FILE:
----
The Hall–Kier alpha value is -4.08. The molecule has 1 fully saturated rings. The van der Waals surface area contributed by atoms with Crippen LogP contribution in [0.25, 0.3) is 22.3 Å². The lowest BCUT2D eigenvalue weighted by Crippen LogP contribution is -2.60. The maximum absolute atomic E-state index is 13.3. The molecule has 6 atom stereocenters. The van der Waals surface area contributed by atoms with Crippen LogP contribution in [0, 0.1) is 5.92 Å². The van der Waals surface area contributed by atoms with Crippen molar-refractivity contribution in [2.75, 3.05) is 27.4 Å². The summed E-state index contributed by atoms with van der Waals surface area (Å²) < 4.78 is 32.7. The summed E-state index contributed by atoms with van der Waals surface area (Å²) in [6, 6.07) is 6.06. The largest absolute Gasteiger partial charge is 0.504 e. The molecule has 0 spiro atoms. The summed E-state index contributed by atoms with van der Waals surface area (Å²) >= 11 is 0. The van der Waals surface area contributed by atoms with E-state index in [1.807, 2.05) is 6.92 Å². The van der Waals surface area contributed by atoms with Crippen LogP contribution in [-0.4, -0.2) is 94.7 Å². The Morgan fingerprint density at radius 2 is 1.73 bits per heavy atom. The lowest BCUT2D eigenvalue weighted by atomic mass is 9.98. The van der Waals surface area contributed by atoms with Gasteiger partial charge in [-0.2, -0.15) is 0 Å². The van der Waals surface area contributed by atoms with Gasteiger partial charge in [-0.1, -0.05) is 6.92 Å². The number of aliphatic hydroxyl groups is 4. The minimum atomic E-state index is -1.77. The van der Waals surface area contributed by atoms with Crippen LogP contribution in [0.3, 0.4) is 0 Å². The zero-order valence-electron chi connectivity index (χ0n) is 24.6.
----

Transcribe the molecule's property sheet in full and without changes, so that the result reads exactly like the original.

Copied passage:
The Hall–Kier alpha value is -4.08. The molecule has 1 fully saturated rings. The van der Waals surface area contributed by atoms with Crippen LogP contribution in [0.25, 0.3) is 22.3 Å². The lowest BCUT2D eigenvalue weighted by Crippen LogP contribution is -2.60. The maximum absolute atomic E-state index is 13.3. The molecule has 6 atom stereocenters. The van der Waals surface area contributed by atoms with Crippen LogP contribution in [0, 0.1) is 5.92 Å². The van der Waals surface area contributed by atoms with Crippen molar-refractivity contribution in [2.75, 3.05) is 27.4 Å². The summed E-state index contributed by atoms with van der Waals surface area (Å²) < 4.78 is 32.7. The summed E-state index contributed by atoms with van der Waals surface area (Å²) in [6, 6.07) is 6.06. The largest absolute Gasteiger partial charge is 0.504 e. The molecule has 0 spiro atoms. The summed E-state index contributed by atoms with van der Waals surface area (Å²) >= 11 is 0. The van der Waals surface area contributed by atoms with E-state index in [1.807, 2.05) is 6.92 Å². The van der Waals surface area contributed by atoms with Crippen LogP contribution in [-0.4, -0.2) is 94.7 Å². The Morgan fingerprint density at radius 2 is 1.73 bits per heavy atom. The lowest BCUT2D eigenvalue weighted by atomic mass is 9.98. The van der Waals surface area contributed by atoms with Gasteiger partial charge in [-0.2, -0.15) is 0 Å². The van der Waals surface area contributed by atoms with Gasteiger partial charge in [-0.1, -0.05) is 6.92 Å². The number of aliphatic hydroxyl groups is 4. The minimum atomic E-state index is -1.77. The van der Waals surface area contributed by atoms with Crippen LogP contribution in [0.3, 0.4) is 0 Å². The zero-order valence-electron chi connectivity index (χ0n) is 24.6.